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Inevitably one or two of the segments are less exciting or involving than others, though the film is packed with striking camerawork and memorable images that ensure looking at it is never dull, and they also imbue it with a sense of grandness; the sheer number of meticulously-arranged frames – sometimes featuring hundreds of extras – that stack up is as unexpected for the first-time viewer as it is impressive. The camera tracks characters as they move through or around buildings, usually during long takes. There are well-executed long shots that reveal the ebb and flow of the landscape as well as the size of entire towns and settlements. There are even some of these from high up in the air, breathtaking in their scope, with birds’ eye perspectives and, in one case, the view of a man who has temporarily managed to fly in a balloon. Such lofty views and filled frames – it’s all about the edges – contrast with stark, minimal close-ups on terra firma. How a film looks is – for me – more important as an individual element to the overall work than just about anything else, including the acting, the script or the plot, and Andrei Rublev is without doubt one of the best-looking films I’ve ever seen. (The cinematographer was Vadim Yusov, who also shot Tarkovsky’s Solaris and one of the director’s early featurettes.)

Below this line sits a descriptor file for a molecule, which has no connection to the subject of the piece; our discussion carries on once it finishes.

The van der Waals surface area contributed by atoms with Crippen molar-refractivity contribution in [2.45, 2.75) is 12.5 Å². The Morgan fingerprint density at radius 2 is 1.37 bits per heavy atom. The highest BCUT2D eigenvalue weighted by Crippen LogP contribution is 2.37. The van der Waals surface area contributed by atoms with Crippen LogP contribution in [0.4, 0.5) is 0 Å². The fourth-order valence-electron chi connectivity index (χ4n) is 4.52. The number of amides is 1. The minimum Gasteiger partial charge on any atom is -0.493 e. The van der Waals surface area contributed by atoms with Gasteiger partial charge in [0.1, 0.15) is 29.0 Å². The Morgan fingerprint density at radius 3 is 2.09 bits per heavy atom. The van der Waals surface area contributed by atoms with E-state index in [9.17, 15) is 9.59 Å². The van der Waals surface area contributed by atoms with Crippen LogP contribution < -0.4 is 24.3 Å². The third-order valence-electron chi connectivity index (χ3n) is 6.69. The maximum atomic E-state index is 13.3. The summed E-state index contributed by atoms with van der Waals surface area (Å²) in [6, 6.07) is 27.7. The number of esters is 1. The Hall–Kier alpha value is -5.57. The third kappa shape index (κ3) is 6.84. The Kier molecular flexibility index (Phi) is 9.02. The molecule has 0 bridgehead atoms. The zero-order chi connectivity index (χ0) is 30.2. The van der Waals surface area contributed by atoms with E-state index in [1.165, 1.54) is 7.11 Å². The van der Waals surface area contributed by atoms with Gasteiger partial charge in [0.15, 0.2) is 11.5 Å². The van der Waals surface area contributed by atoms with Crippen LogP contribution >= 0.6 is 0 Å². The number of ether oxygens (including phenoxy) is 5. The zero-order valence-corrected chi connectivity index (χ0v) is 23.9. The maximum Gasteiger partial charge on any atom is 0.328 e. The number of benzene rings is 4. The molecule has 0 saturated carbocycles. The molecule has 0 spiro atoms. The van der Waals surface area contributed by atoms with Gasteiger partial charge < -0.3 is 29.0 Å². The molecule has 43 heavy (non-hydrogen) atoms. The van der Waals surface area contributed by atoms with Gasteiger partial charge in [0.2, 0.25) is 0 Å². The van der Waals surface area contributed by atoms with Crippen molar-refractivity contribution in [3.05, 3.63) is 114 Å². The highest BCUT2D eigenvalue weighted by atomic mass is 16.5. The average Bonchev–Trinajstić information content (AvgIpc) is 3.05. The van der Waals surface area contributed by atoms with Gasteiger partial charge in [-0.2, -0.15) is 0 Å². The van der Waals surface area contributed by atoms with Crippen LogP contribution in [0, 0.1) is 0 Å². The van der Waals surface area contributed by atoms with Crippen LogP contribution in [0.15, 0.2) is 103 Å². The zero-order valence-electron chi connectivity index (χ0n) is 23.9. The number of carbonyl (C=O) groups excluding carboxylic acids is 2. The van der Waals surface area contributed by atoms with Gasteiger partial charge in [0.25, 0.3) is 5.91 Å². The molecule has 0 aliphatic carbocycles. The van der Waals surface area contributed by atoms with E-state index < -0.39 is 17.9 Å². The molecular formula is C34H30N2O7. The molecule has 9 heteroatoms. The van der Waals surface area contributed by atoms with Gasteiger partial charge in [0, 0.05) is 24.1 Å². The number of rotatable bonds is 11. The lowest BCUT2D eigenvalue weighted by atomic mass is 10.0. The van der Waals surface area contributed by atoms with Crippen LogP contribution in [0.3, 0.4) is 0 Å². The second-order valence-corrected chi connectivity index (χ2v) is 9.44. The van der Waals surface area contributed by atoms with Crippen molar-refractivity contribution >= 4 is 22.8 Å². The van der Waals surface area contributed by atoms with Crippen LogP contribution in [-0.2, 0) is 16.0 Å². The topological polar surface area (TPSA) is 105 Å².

As you might expect, given the care and attention toward the film’s visual style and the extended running time, there are recurring motifs. Horses – a symbol of life – feature prominently, with one infamously filmed falling down some stairs during the Tatar raid sequence. Birds, particularly ducks and swans, are also regularly evident, while it’s a film that is intermittently besieged by heavy rain, the storms constantly adding to the pervading boggy, muddy, grimness of many of the sets and locations. The grittiness of Tarkovsky’s medieval Russia is furthered by the violence, which is brutal and bloody more often than not. Few people escape the clutches of the soldiers and warriors who rampage with impunity, and those who find themselves at the mercy of other men invariably end up beaten, burned, beheaded, cut down or – in one case – tied to a horse as it gallops away. Yet that’s not to say Andrei Rublev is merely a feast of medieval hacking and slashing; that’s the exciting stuff, for sure, but there are long passages in which conversations about art and religion take place that may test the patience of some. I found myself drifting in and out of two of these in particular, unable to sustain enough interest in the subject of the dialogue.